Avatar for Chap


Member since Feb 2009 • Last active Mar 2009
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  • in Mechanics & Fixin'
    Avatar for Chap

    If there is a jiggering motion on the crank either way, is that also just a chain tension problem?

  • in Current Projects
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    actually there are several ways to stop your bike in this situation

    1. Take one of your feet and lightly jam it between the frame and the rear wheel causing the sole of the shoe to rub against the tyre making your rear wheel slow down. Make sure you dont jam it too hard the rear wheel will crush your toes agiainst the frame.

    2. Handbrake as i call it is when you reach out with one of your hands to the front wheel and grab it to stop it. Gloves advised, make sure you're above the legal drinking limit to be dumb enough to do this.

    3. Bite your arm off and stick it into your front wheel.

    I sincerely hope that all (Except for maybe the first one) are far from any real solution people have tried.

    And about the bush comment, yes, I am one hardcore guy ;)

  • in General
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    You cant stop bike theft, but you can reduce it.

    Id think that D locks are the safest thing out there for bike security, the more and the higher range the better.

    A safe way to lock your bike is to have a good (kryptonite) D lock to go through your front wheel, frame and then locked to something immovable, also another equal quality D lock to go through your rear wheel, frame and locked to something solid and immovable. What I also personally do is have a nice cable lock to go through the saddle rails and lock that to the rear wheel too.

    This locking system ensures both your wheels are locked and your frame is locked in two places as well as your saddle is locked up to a solid object. All I can say is this will ensure small-time punks wont nick your ride and the more experienced may not be tempted as much. You cant stop someone trying to steal your bike, but you can reduce the number of thieves that will try and succeed. Strength of the lock and the time it takes for the thief to brake it are the main factors. Im pretty sure that if youll put three d locks on all the time your bike will be as safe as it could be.

    Good to know that I am doing the right thing then --- or at least close to it. Once I buy a saddle worthy of protecting, I will get a cable lock for it as well.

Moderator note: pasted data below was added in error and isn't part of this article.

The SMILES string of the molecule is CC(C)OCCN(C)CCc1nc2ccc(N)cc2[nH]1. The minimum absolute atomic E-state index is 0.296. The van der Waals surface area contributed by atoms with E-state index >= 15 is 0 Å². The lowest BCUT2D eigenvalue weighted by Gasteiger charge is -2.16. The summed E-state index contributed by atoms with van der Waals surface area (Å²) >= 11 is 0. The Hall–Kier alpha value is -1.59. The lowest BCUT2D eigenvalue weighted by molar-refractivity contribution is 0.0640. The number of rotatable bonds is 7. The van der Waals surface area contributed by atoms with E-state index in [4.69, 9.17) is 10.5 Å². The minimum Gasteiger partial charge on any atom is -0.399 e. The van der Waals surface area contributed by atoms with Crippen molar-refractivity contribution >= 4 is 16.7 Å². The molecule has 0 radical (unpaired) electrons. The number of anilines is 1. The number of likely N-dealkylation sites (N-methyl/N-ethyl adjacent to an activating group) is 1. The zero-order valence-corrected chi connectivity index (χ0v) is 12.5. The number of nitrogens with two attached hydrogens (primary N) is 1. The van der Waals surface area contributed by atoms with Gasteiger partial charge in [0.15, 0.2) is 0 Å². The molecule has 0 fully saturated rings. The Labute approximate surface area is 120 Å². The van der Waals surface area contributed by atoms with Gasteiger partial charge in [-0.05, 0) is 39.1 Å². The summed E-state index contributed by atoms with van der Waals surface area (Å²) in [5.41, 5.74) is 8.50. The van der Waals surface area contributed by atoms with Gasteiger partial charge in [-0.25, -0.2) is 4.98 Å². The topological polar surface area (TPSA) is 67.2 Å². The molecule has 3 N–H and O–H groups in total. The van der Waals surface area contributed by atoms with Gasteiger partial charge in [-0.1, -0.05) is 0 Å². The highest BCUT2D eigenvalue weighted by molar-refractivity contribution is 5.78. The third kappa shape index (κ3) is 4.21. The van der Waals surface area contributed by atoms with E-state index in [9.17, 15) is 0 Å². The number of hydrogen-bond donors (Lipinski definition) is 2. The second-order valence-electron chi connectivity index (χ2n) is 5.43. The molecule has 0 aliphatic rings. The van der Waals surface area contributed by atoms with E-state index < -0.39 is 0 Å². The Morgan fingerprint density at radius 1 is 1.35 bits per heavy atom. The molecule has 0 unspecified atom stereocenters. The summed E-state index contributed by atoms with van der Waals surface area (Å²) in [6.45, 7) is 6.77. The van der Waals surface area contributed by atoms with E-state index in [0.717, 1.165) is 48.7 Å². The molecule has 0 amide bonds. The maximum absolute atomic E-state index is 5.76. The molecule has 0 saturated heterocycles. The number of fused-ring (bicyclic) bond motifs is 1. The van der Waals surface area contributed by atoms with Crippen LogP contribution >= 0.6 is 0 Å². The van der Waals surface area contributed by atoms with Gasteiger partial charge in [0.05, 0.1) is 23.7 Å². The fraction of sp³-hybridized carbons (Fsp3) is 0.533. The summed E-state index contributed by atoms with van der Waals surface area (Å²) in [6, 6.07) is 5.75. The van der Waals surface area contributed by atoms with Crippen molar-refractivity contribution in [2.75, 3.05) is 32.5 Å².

• in General
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    Because you want to make sure that when the lock is locked it forms a D shape not a U shape?

    Ahh... right, right. I don't know why we call them U-Locks over here, because you are right. You are doing something very wrong if they look like a U.

  • in General
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    How do you know if you are safe using a U lock?

    I have an old Krypto, and a newer, off brand U lock that I use (Both at the same time)

    I heard that there are very easy ways thieves can pick these... is it true?

  • in Current Projects
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    dont laugh at me, i may be wearing a condom as a hat (which im not letting you chew)
    but you have no right to laugh AT me

    ive done that once brakeless, only later did i realise how hard it was to get your feet back on the spinning pedals and how easy it is to brake your legs.

    What an embarrassing first post but...

    This was like my first real experience riding a fixed gear bike. My friend had just converted his bike, so I tried it out. (It is like a 19" frame [sorry, I'm American] and I am 6'4".. so this thing is tiny) He lives near a little hill type thing so I get the great idea in my head of running the bike down that, while peddling as fast as I could (I figured I would be fine, because the bike had a front brake --- little did I know it barely worked whatsoever)

    So I'm screaming down this incline, and I get the brilliant idea in my head to take my feet off the pedals... and well... yeah. I was an inch from going face first into a very sinister looking thorn bush.

    Lesson learned.